Todd Casey 122 Report post Posted June 16, 2000 What is a tangent vector and how would I calculate such a vector? Thanks for any information. Todd 0 Share this post Link to post Share on other sites

ga 126 Report post Posted June 16, 2000 A tangent vector of a curve is a vector which starts at one point of the curve and has the same direction as the curve at this point. If you''ve got a parametrized curve in 3D space, curve(t) = (x(t),y(t),z(t)), you get the tangent vector if you derive x(t), y(t) and z(t): tangent vector(t) = (dx(t)/dt,dy(t)/dt,dz(t)/dt). Visit our homepage: www.rarebyte.de.stGA 0 Share this post Link to post Share on other sites

Todd Casey 122 Report post Posted June 16, 2000 Thanks for the explanation!Todd 0 Share this post Link to post Share on other sites

OldManDave 122 Report post Posted June 16, 2000 Hey, Yeah, you''d need to know calculus for that. Or if you give the equation of the curve, maybe someone here (including me) could give you the differentiated equation. Basically, you take the equation of the curve/line, find the derivative, and evaluate the derivative at the point of tangency. This is the direction of the vector (actually its the slope of any line, but... here it could be considered the direction). Now the magnitutde of the vector is what you''d need to have. A true tangent vector doesn''t need a specific magnitude... I think a unit vector would do fine as a tangent.Hope this helps, but give the equation of a curve so we could better help you.OldManDave. 0 Share this post Link to post Share on other sites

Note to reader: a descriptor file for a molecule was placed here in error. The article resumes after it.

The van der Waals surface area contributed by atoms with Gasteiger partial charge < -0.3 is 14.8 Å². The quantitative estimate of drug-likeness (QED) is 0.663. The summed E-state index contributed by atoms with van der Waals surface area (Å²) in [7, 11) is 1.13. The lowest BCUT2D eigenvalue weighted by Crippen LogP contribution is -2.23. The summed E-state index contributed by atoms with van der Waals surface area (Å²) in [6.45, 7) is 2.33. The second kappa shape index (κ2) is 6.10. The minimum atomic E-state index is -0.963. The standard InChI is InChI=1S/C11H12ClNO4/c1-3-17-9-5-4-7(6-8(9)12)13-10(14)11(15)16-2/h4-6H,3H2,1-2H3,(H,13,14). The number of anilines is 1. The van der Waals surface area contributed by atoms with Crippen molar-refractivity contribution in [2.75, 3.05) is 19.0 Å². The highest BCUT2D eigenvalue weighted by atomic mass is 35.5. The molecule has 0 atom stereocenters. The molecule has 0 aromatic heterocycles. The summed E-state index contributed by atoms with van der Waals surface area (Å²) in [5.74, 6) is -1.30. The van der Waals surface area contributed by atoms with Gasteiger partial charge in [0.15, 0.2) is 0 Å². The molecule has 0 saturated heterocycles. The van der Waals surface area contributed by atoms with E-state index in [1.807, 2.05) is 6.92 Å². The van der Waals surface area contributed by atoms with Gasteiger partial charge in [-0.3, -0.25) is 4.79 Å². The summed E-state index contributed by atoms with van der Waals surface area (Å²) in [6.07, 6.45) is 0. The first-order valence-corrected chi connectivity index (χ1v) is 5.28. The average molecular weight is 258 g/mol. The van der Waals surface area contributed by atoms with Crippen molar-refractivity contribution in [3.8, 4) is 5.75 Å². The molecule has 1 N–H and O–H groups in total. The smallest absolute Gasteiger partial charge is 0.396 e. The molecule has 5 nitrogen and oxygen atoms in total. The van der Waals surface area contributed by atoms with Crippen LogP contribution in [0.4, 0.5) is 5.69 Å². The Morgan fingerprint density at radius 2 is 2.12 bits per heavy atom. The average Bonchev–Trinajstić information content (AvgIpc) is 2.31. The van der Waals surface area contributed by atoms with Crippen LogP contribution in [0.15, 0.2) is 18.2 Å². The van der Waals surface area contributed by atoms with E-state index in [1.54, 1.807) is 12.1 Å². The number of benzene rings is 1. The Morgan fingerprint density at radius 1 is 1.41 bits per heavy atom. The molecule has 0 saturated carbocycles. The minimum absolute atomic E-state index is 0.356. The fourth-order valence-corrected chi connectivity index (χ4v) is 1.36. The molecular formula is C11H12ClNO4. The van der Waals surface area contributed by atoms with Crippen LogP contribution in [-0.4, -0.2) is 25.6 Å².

Mezz 571 Report post Posted June 16, 2000 doesn''t deriving just give you the gradient?Although I suppose you you could work out the rest from that...-Mezz 0 Share this post Link to post Share on other sites

ga 126 Report post Posted June 18, 2000 quote:Original post by Mezz doesn''t deriving just give you the gradient?Although I suppose you you could work out the rest from that...-Mezz I think the gradient is the derivation of a scalar function with more than one parameter, e.g. f(x,y,z) gives a scalar value, e.g. f(x,y,z) = sqrt(x^2 + y^2 + z^2) for the length of a vector. Then the gradient is(df(x,y,z)/dx, df(x,y,z)/dy,df(x,y,z)/dz)It gives us the direction in whích the value of the scalar function has the biggest change. Visit our homepage: www.rarebyte.de.stGA 0 Share this post Link to post Share on other sites